A female inventory manager checking qunatities of inventories to reorder in a warehouse

What is the difference between stores A and B in the way they manage their rice inventory? When it comes time to place a reorder, store A places an order in a fixed quantity using the Q system, while store B places an order flexibly while regularly checking inventory using the P system. Store A using the Q system orders the same amount (30 bags of rice) every time, but the timing of the order is not constant. On the other hand, store B, which uses the P system, has to order a different amount each time, but the order period is fixed at once every 3 days.

In the Q system, the inventory management term applied here is ‘time to reorder’ Reorder Point (ROP). The reorder point varies depending on the characteristics of the company and the sales situation.

The Q system manages the warehouse from time to time to avoid running out of stock, so it benefits from having no out-of-stock costs.  It is important to keep in mind that there is a disadvantage of the Q system that stems from significant human resource investment involved in constantly monitoring inventory. Since the P system sets a period and manages inventory, which results in lower management costs, some may consider it superior to the Q system. However, due to the risk of stock shortage prior to the time of ordering in utilizing the P system, securing a higher level of safety stock than one would typically keep under the Q system should be prioritized. Therefore, companies that handle high-priced items in small quantities use the Q system, and those that handle relatively low-priced items in large quantities use the P system.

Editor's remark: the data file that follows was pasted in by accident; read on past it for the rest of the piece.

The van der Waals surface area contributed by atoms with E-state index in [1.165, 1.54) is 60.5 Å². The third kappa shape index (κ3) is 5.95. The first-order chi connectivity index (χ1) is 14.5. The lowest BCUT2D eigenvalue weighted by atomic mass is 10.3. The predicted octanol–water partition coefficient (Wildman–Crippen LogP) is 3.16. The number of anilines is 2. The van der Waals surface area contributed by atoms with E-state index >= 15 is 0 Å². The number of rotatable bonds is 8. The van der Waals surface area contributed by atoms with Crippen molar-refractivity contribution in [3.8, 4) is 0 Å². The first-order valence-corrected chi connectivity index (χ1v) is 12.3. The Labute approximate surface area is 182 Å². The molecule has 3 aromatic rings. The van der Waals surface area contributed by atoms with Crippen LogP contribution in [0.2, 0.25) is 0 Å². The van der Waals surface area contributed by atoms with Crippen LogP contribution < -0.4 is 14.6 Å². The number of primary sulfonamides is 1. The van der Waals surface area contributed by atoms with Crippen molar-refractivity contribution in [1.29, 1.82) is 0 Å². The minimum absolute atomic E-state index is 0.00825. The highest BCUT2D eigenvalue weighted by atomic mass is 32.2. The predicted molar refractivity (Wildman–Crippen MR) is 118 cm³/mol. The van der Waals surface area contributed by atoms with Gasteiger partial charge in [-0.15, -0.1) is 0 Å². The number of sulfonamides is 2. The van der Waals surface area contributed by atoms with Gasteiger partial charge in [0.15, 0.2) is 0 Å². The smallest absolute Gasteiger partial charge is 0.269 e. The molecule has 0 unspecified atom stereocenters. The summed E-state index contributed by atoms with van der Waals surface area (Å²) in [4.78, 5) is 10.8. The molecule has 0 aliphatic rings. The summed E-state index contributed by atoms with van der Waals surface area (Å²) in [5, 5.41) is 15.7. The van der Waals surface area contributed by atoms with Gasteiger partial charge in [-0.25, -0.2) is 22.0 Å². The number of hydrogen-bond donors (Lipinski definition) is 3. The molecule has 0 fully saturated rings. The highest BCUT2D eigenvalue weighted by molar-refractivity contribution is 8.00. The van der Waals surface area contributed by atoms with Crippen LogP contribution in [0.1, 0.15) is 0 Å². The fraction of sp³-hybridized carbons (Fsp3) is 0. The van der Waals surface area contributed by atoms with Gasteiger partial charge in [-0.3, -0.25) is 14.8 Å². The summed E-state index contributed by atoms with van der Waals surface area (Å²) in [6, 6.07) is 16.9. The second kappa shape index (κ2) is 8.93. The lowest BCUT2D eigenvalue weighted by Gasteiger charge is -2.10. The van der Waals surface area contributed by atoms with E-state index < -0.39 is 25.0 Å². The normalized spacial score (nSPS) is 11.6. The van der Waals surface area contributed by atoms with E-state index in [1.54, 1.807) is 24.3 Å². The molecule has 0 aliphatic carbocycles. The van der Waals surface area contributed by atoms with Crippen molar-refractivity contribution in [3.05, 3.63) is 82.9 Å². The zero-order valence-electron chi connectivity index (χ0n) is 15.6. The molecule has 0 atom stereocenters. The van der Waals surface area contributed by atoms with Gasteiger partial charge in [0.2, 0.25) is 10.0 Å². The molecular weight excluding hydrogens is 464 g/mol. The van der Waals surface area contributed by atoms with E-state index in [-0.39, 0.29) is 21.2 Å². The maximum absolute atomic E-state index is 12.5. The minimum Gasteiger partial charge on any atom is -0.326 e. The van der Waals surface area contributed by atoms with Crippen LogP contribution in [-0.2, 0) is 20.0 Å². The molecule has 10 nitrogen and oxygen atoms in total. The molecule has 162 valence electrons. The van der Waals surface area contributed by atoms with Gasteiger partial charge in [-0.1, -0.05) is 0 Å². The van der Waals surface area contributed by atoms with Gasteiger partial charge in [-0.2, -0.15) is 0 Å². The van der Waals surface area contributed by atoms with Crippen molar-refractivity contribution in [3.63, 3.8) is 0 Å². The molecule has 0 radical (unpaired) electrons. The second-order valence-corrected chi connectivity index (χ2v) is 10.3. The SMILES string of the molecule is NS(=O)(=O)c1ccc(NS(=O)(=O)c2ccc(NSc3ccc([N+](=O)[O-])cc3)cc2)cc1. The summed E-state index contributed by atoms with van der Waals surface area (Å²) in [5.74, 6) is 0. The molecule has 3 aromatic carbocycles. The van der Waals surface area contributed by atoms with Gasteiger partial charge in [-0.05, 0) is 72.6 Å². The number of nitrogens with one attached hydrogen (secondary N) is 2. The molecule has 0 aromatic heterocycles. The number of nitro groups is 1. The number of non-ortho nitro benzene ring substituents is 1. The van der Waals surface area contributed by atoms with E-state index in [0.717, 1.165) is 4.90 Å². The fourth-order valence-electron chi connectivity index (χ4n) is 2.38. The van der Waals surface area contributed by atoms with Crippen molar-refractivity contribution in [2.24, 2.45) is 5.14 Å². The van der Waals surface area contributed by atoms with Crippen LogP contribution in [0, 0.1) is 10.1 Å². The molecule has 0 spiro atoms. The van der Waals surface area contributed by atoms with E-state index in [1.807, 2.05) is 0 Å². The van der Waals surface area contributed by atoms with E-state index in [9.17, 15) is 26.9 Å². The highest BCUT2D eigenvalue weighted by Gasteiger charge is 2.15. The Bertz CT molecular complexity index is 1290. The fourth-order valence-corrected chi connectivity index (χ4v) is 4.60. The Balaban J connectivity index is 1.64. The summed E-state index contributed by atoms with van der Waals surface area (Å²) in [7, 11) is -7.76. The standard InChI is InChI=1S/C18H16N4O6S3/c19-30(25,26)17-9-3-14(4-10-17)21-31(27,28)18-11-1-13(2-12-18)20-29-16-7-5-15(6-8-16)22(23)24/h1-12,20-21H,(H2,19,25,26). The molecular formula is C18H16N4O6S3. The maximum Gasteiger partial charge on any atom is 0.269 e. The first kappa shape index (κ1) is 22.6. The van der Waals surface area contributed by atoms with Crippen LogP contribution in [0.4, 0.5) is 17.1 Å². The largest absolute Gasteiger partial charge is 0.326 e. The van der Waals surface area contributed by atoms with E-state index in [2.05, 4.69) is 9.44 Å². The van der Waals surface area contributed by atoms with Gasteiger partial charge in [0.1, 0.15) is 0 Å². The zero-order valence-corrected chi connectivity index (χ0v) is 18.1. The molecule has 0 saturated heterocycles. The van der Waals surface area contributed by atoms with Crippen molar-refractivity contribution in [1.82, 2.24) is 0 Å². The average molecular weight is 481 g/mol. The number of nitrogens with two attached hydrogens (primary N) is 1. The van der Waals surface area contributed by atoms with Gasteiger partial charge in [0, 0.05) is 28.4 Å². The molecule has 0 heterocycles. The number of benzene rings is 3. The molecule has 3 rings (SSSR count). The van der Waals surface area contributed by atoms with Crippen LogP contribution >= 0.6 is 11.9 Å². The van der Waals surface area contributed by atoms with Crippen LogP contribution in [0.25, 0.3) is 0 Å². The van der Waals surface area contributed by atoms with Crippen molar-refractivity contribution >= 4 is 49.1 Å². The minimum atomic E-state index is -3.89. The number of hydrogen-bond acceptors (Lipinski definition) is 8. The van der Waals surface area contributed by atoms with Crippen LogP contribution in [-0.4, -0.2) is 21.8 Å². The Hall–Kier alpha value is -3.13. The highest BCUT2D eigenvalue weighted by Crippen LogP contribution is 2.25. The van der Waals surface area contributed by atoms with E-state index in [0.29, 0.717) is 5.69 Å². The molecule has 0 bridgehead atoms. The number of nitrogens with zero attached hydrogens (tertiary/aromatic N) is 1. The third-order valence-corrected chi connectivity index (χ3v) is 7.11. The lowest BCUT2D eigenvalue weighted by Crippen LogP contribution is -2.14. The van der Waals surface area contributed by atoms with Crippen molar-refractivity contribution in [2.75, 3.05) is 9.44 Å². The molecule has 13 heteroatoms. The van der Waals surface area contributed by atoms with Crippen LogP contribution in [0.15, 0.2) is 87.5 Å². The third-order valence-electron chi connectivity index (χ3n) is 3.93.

In this Part 2 series of Mastering Confusing Inventory Management Lingo, we looked at inventory management systems that depend on how much you order and how you order it. The purpose of reviewing different inventory management systems isn’t to determine which method is superior to others since the method of inventory management will depend on the nature of the companies. What is important is the continual research and the effort the businesses put in to manage inventory more rationally and efficiently. If you have been feeling lost and are wondering how to best manage inventory, choose BoxHero, an inventory management solution that will help you solve your problems. You can finally implement an inventory management system customized just for your business.